Mining industry capital spending is on the rise, in Latin America and globally. BNamericas' sample of 22 major mining companies with presence in Latin America shows combined global capex is budgeted at US$43.753bn in 2018, a 21% increase over the companies' reported spending in 2017, which summed US$36.076bn.
For most of the companies, capital spending bottomed out in 2016 or 2017. Only three of the firms studied are planning lower capex in 2018, generally due to the wrapping up of construction projects.
Base metal-focused companies represent 84% of the total 2018 capex figure, while precious metals-focused miners represent 15%. The base metal companies' combined capex grew at a faster rate, with a total 21% increase in planned 2018 spending versus 17% for the gold and silver miners. Lithium and non-metallic focused SQM, in a category all its own, reported the largest single increase in spending plans, at 264%.
But while most firms are increasing overall spending, there is not a very clear pattern in terms of the drivers. Some firms, such as Brazilian giant Vale, will have similar or higher overall spending levels this year but expansionary spending will decline while sustaining capital increases. Others, such as Barrick Gold, are allocating a growing portion of overall spending to growth projects.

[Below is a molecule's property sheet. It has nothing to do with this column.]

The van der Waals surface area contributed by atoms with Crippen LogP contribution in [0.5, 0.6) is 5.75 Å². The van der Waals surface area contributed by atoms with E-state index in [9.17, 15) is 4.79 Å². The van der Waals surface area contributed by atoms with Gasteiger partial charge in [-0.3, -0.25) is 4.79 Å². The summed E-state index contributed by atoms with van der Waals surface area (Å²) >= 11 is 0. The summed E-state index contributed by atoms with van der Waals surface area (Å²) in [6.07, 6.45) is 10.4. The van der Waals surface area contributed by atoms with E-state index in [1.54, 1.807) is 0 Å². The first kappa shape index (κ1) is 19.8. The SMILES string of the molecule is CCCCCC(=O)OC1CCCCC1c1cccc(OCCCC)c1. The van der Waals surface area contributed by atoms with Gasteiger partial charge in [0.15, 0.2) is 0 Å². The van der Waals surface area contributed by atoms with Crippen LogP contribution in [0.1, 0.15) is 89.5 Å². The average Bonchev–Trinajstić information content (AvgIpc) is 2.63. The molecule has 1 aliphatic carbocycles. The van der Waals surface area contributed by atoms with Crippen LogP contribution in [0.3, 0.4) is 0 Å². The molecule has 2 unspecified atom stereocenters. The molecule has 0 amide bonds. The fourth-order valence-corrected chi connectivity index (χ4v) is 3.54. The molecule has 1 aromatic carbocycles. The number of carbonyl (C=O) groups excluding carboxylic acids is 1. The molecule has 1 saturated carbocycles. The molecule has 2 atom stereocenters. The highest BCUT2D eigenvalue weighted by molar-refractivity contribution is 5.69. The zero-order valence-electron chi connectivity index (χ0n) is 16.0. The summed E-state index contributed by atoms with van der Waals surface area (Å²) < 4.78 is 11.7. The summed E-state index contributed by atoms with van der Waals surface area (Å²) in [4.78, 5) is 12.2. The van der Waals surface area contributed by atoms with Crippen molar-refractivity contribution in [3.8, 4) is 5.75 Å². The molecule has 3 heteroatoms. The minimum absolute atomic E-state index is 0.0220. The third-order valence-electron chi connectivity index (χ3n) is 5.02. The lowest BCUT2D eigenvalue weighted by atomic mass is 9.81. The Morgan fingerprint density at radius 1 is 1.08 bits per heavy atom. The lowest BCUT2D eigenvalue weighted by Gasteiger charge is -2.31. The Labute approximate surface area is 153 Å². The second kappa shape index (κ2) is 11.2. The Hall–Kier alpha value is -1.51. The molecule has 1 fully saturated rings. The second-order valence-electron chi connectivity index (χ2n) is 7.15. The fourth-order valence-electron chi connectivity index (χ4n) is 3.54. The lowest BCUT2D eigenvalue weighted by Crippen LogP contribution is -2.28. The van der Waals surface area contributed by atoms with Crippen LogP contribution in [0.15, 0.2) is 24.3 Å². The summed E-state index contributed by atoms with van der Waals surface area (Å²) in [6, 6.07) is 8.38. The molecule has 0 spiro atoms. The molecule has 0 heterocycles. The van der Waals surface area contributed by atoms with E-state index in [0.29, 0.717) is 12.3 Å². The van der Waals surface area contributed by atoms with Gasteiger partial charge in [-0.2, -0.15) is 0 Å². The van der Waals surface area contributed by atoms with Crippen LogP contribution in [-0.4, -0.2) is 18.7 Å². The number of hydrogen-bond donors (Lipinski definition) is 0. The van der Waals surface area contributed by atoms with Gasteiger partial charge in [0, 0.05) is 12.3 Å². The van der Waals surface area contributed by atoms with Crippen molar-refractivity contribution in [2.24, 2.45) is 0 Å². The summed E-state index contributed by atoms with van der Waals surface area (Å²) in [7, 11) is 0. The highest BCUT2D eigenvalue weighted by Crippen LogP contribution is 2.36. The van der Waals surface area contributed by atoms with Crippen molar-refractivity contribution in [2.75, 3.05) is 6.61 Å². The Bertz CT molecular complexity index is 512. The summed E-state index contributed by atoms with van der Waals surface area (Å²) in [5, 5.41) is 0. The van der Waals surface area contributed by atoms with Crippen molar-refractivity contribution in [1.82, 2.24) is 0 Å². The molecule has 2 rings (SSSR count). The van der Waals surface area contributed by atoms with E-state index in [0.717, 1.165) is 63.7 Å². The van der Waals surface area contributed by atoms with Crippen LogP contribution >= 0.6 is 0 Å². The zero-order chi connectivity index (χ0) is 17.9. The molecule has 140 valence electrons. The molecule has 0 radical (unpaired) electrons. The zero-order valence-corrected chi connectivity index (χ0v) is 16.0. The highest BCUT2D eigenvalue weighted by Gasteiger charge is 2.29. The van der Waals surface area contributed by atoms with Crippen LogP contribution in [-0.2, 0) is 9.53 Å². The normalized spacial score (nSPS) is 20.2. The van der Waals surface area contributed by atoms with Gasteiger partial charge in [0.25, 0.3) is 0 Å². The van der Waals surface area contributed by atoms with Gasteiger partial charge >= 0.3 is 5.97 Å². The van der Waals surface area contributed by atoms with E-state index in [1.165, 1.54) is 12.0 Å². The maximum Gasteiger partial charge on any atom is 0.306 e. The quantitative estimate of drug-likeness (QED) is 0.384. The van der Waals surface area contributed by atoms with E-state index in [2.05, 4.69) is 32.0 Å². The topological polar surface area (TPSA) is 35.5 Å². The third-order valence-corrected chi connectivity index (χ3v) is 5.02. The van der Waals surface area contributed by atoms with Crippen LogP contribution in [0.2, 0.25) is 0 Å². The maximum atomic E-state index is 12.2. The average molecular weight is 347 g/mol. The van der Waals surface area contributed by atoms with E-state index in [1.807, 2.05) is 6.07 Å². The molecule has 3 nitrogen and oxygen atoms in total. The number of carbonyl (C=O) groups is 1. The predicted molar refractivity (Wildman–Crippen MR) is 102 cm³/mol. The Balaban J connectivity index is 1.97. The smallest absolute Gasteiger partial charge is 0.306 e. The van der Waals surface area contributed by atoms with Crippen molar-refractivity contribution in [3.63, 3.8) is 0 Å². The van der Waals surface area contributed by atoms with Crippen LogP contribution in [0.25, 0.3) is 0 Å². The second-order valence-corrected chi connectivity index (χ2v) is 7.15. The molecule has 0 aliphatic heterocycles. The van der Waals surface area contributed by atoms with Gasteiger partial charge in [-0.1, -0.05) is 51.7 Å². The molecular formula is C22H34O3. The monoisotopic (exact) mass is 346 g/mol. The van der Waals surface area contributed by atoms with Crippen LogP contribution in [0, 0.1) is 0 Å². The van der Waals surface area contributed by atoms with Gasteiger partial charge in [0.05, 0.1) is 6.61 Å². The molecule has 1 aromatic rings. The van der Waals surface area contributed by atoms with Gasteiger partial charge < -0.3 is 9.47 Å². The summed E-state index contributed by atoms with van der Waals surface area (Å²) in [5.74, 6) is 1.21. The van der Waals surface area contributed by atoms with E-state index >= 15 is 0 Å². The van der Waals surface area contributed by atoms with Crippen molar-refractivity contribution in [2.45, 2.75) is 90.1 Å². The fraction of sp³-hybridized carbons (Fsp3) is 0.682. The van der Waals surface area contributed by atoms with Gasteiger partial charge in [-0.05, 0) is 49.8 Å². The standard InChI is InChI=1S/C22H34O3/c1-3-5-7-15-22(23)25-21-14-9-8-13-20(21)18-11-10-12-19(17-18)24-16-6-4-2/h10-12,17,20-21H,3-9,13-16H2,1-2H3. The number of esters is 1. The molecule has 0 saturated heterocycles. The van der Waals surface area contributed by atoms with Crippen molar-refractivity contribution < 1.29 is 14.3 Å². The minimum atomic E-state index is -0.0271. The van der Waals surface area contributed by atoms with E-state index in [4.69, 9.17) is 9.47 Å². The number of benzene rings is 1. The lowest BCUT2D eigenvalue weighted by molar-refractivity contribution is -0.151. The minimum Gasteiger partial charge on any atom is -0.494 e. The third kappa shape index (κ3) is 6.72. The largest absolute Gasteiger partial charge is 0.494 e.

One trend that has been growing in recent years and is reflected in this report, is that of a greater focus on brownfield projects rather than greenfield, some of them expansions but many continuity or replacement projects.
Now that metal prices have improved and the mining industry is in a position to think about growth, after years of cost-cutting and divestments, the reality is that there are few construction-ready greenfields available. This lack of projects -combined with miners' more disciplined approach to growth- is perhaps keeping capex plans lower than they might otherwise be.
Nowhere is the lack of projects more evident than in Chilean energy and fishing group Empresas Copec's recent purchase of a 40% stake in the Mina Justa project in Peru. That a Chilean company had to go to Peru to get ahold of a de-risked, construction-ready copper greenfield, speaks to the lack of availability of new projects.
Now, as they launch back into growth, miners will continue to be focused on capital efficiency, not volume for volume's sake.
Notes to the following figures:
- Source: BNamericas with data from companies
- BHP figures include petroleum and correspond to fiscal years ended in each calendar year
- Glencore figures include only mining & metals
- Anglo American, Barrick Gold, Newmont Mining, Buenaventura 2018 figures represent guidance midpoints
- Yamana excludes any attributions from Brio Gold
- Minsur 2018 figure is BNamericas estimate
(Cover photo: Water management reservoirs at the Quellaveco project in Peru. Credit: Anglo American)